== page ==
Posted by: Ben Rubenstein
Cloud, Data Center, Google, Green IT, IT Books
Yesterday, computer users all over the world salivated in front of their computer screens, drooling over rare, previously forbidden images. What made this particular day special was that the photos in question were totally safe for work.
For the first time, Google opened the doors to its data centers, sharing pictures and video of these massive operations. Wired’s Steven Levy was among those who got an exclusive first look at one of the data centers (a behemoth of a building in Lenoir, North Carolina), and his resulting story is a great read.
What makes these images so compelling? For the average person, it’s a chance to unravel some of the mystery behind one of the world’s most powerful companies, and a reminder that for all the talk about cloud this and cloud that, the Internet is a real, physical thing. Most IT pros have long internalized that truth, but still relish the chance to gawk at a super-sized version of the technologies they oversee on a daily basis. These are the technologies that run much of our lives, and so we can never have too much exposure to them.
Google’s doing plenty of interesting things in its data centers, from custom-built servers to energy-saving innovations (take that, New York Times). But it’s not the only company with an intriguing server story to tell; in the new book, The Art of the Data Center, Douglas Alger showcases 18 other data centers that demonstrate impressive processing power and creativity, interviewing the people behind these modern landmarks (there are a ton of data center pictures, too). In looking through the book, I was struck by the range of designs and approaches, which took into account things like geographic location (e.g., ACT’s tornado-resistant building in Iowa City) and history (the Lakeside Technology Center in a former Chicago printing plant).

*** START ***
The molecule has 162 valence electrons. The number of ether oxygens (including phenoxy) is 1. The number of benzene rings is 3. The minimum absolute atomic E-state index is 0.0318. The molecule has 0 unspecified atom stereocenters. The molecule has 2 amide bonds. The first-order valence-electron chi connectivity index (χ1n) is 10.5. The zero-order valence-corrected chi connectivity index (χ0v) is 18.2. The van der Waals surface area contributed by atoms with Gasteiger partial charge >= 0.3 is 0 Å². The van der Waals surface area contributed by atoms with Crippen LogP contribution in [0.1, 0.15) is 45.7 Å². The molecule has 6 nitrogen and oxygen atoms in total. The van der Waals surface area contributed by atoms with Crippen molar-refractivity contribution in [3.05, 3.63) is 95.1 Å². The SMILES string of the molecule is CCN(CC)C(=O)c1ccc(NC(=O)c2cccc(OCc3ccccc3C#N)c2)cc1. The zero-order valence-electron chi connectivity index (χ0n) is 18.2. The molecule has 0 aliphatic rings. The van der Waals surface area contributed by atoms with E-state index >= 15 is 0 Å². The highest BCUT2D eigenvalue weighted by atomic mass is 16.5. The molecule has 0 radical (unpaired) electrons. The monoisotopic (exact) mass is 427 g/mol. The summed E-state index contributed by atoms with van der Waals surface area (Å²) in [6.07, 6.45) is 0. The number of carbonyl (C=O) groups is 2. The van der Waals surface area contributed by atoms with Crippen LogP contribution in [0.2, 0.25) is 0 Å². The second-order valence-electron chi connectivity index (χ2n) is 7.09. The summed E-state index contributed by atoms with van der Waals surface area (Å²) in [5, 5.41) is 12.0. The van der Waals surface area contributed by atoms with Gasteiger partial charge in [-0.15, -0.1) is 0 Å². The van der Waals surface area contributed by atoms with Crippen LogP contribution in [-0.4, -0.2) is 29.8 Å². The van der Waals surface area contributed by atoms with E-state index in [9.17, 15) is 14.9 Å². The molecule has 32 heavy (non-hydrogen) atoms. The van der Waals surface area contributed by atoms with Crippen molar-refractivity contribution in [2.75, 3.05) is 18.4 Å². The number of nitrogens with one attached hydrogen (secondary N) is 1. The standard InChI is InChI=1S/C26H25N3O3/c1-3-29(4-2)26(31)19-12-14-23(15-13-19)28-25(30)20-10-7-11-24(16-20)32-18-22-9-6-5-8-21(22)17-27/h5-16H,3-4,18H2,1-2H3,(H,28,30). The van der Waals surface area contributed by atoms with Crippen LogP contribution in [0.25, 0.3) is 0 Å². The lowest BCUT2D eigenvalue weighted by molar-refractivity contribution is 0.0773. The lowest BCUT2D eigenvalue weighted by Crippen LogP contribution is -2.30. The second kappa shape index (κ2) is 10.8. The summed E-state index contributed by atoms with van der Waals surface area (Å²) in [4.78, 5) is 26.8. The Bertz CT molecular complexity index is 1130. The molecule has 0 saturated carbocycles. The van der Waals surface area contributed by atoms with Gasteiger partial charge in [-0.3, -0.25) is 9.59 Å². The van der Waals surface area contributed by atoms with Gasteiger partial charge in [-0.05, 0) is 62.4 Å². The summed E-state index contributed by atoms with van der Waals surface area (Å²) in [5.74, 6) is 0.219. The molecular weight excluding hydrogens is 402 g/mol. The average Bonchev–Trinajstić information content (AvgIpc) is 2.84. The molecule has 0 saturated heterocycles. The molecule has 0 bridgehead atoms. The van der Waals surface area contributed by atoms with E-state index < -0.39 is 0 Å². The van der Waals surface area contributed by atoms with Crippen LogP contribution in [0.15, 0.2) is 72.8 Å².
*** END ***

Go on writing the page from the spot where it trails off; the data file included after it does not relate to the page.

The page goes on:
All the data centers featured are beautiful in their own way, but for sheer uniqueness, I’d have to give the prize to Bahnhof’s 10,000 square-foot space in a former nuclear bunker in Stockholm, Sweden (which includes a 687-gallon saltwater fish tank and two Maybach diesel submarine engines) and the Barcelona Supercomputing Center, built into a gorgeous 1920s chapel. Both are powerful reminders of how the world is constantly evolving, using old spaces to meet new demands. As for what the future looks like…that picture is still a little blurry.
Want to see these data centers for yourself? We’re giving away a copy of The Art of the Data Center in our Halloween costume photo contest.